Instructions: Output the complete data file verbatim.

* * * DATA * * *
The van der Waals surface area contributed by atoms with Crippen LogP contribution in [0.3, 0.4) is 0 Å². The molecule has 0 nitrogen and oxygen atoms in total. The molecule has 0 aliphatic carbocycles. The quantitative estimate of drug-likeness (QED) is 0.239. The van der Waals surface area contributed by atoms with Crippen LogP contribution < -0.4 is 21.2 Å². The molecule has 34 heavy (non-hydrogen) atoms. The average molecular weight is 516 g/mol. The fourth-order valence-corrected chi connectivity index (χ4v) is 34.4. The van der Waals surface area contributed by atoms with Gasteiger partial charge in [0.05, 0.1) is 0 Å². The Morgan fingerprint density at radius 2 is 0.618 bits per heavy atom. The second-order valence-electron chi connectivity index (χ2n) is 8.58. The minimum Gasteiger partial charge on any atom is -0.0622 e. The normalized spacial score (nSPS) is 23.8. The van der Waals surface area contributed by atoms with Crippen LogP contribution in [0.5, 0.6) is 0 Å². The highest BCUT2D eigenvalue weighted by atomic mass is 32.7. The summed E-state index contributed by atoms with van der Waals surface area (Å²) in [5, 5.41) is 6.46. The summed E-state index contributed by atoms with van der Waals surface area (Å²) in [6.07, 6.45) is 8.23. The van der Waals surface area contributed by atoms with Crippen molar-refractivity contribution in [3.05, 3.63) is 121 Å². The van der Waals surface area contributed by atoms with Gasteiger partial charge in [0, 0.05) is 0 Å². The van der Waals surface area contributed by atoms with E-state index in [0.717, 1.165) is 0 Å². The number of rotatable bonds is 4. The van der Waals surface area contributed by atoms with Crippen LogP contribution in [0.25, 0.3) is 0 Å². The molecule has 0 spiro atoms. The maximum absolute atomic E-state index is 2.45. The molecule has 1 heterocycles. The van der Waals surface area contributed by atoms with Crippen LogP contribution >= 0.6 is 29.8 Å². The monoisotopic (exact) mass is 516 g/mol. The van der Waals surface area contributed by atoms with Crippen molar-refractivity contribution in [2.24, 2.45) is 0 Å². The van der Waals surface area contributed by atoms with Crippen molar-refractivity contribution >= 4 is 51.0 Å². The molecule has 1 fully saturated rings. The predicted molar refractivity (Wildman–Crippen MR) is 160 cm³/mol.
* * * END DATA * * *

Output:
The van der Waals surface area contributed by atoms with Crippen LogP contribution in [0.3, 0.4) is 0 Å². The molecule has 0 nitrogen and oxygen atoms in total. The molecule has 0 aliphatic carbocycles. The quantitative estimate of drug-likeness (QED) is 0.239. The van der Waals surface area contributed by atoms with Crippen LogP contribution < -0.4 is 21.2 Å². The molecule has 34 heavy (non-hydrogen) atoms. The average molecular weight is 516 g/mol. The fourth-order valence-corrected chi connectivity index (χ4v) is 34.4. The van der Waals surface area contributed by atoms with Gasteiger partial charge in [0.05, 0.1) is 0 Å². The Morgan fingerprint density at radius 2 is 0.618 bits per heavy atom. The second-order valence-electron chi connectivity index (χ2n) is 8.58. The minimum Gasteiger partial charge on any atom is -0.0622 e. The normalized spacial score (nSPS) is 23.8. The van der Waals surface area contributed by atoms with Crippen LogP contribution in [0.5, 0.6) is 0 Å². The highest BCUT2D eigenvalue weighted by atomic mass is 32.7. The summed E-state index contributed by atoms with van der Waals surface area (Å²) in [5, 5.41) is 6.46. The summed E-state index contributed by atoms with van der Waals surface area (Å²) in [6.07, 6.45) is 8.23. The van der Waals surface area contributed by atoms with Crippen molar-refractivity contribution in [3.05, 3.63) is 121 Å². The van der Waals surface area contributed by atoms with Gasteiger partial charge in [0, 0.05) is 0 Å². The van der Waals surface area contributed by atoms with E-state index in [0.717, 1.165) is 0 Å². The number of rotatable bonds is 4. The van der Waals surface area contributed by atoms with Crippen LogP contribution in [0.25, 0.3) is 0 Å². The molecule has 0 spiro atoms. The maximum absolute atomic E-state index is 2.45. The molecule has 1 heterocycles. The van der Waals surface area contributed by atoms with Crippen LogP contribution >= 0.6 is 29.8 Å². The monoisotopic (exact) mass is 516 g/mol. The van der Waals surface area contributed by atoms with Crippen molar-refractivity contribution in [2.24, 2.45) is 0 Å². The van der Waals surface area contributed by atoms with Crippen molar-refractivity contribution >= 4 is 51.0 Å². The molecule has 1 fully saturated rings. The predicted molar refractivity (Wildman–Crippen MR) is 160 cm³/mol.